But, there are games where you have to strategize. Even in Republic Commando, not only do you have to find cover and use your weapons wisely, you have squad members to command. If they go down, that means fewer people are shooting the enemies for you. That's a bit of strategy there, and formulating strategies does increase your creativity.

 

Two really good examples are Portal and Portal 2. Not only can you not run out and shoot enemies willy-nilly (for the simple reason that you have no weapon), you really have to strategize to get through each testing chamber. There can even be multiple ways to get through a chamber -- another outlet for your creativity.

 

Now take Xbox 360's Kinect feature. You may not have a ton of strategy in games on the Kinect, but you get to exercise while playing a video game. I played baseball on Kinect Sports: Season 2 yesterday, and my arms feel sore as if I actually pitched a real game (and I know what my arms feel like the day after I've pitched a real game).

 

Really, the amount of creativity you can draw from a video game depends on your playing style. Really good video games draw you in like a great movie, and when you add interactivity, it's really fun.

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Ah, my bad, I was considering that possibility when reading through the entry again after, but I wasn't certain. =P

 

Well, then, my argument is that it all depends on who it is that's playing it. I myself get different ideas from the games I play. Maybe not all of them will give me ideas, but a good majority of them will. Like, for instance, I might not get creative inspiration from, say, Mario Kart, but playing a Zelda game almost instantly gives me multiple ideas for stuff to write or so. And one thing I'm planning probably wouldn't have been thought up, if it wasn't for playing a Zelda game.

 

 

So yeah, it pretty much all depends on the player, in that case.

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It isn't creative to play some games, while others require a creative strategist to win (say, games like Starcraft) while others take one who is creative enough to create an entire backstory, and entire story for that matter, for a character being used (Skyrim is a really good example of this), while others used to work solely on the functionality of the human mind (MUD's and TBRPG's). Plus, it's also appreciating the art of the game while playing it -- Disgaea, for instance, inspired me to try working harder on my artistic skills while games like Skyrim, Mass Effect and the like, inspired me to work harder at my writing ability.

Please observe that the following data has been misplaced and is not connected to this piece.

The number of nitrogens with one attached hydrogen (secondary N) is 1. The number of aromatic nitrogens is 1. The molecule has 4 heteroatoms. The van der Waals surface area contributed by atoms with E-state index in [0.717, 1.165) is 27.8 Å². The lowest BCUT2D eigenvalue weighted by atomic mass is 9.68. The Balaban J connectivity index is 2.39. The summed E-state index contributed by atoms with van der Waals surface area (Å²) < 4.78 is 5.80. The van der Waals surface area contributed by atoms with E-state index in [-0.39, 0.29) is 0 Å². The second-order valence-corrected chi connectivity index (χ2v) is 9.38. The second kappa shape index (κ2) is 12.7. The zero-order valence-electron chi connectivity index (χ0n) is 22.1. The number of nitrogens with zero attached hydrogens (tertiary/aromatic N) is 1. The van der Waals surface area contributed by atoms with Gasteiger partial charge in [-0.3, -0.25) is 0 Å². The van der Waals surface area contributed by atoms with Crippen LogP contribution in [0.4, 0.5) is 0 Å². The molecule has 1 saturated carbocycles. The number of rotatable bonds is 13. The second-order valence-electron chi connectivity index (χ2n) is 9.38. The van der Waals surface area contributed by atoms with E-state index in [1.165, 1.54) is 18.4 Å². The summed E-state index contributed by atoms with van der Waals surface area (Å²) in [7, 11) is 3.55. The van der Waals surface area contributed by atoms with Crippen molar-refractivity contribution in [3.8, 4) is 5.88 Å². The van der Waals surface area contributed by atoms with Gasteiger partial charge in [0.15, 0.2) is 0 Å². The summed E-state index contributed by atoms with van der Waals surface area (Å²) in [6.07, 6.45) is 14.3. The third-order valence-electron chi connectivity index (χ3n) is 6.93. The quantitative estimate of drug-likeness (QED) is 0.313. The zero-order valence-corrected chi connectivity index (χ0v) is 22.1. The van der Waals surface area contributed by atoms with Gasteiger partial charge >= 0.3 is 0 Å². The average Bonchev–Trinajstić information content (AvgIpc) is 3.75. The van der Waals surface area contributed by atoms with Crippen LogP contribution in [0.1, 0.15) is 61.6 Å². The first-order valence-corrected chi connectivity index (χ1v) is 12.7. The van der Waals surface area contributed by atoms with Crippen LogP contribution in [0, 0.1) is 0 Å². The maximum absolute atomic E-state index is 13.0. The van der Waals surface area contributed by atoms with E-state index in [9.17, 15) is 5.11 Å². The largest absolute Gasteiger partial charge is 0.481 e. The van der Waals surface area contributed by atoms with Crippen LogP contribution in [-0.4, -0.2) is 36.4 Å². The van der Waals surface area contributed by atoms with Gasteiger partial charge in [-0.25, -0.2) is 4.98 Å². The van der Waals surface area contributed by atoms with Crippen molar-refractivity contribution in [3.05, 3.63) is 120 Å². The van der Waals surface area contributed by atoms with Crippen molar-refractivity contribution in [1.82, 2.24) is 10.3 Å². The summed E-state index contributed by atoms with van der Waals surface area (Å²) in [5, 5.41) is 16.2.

Maybe I'm odd for writing stories of my Dragon Age character, or fanfiction of some other lines (That I don't share, because I treat it more like exercising), or stories of my Skyrim character, or even try drawing some of it on paper, but that's how I get creativity from playing video games every now and again. Aion, a MMORPG, has even given me new ideas for scenes in future writing, primarily because some of the aerial fights can get pretty fun to look at.

 

You won't get anything out of a game if you don't think, that's why I don't play Angry Birds.

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Yes, I do have to agree some games help people think; i.e. Portal.

 

But games like Grand Theft Auto, Modern Warfare, and others are just the mindless let's kill what ever we see kind of games. These are what I completely find uncreative and a waste of time and money.

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Yes, I do have to agree some games help people think; i.e. Portal.But games like Grand Theft Auto, Modern Warfare, and others are just the mindless let's kill what ever we see kind of games. These are what I completely find uncreative and a waste of time and money.

 

I completely agree with you on those games. The way I choose games is the same way I choose anything, how good is the story. Which I'm really annoyed at all those people pushing for multiplayer in all games. Quite frankly, I want my games to have great story, good character development, and meaningful themes. Multiplayer is only an extra, and only should be implemented if the above criteria is met first.

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Yeah, but even then, they're fun. Just like a movie, where you might mindlessly just watch. Fun is all it really needs to be. I tend to think it's the gamer that matters more than the game.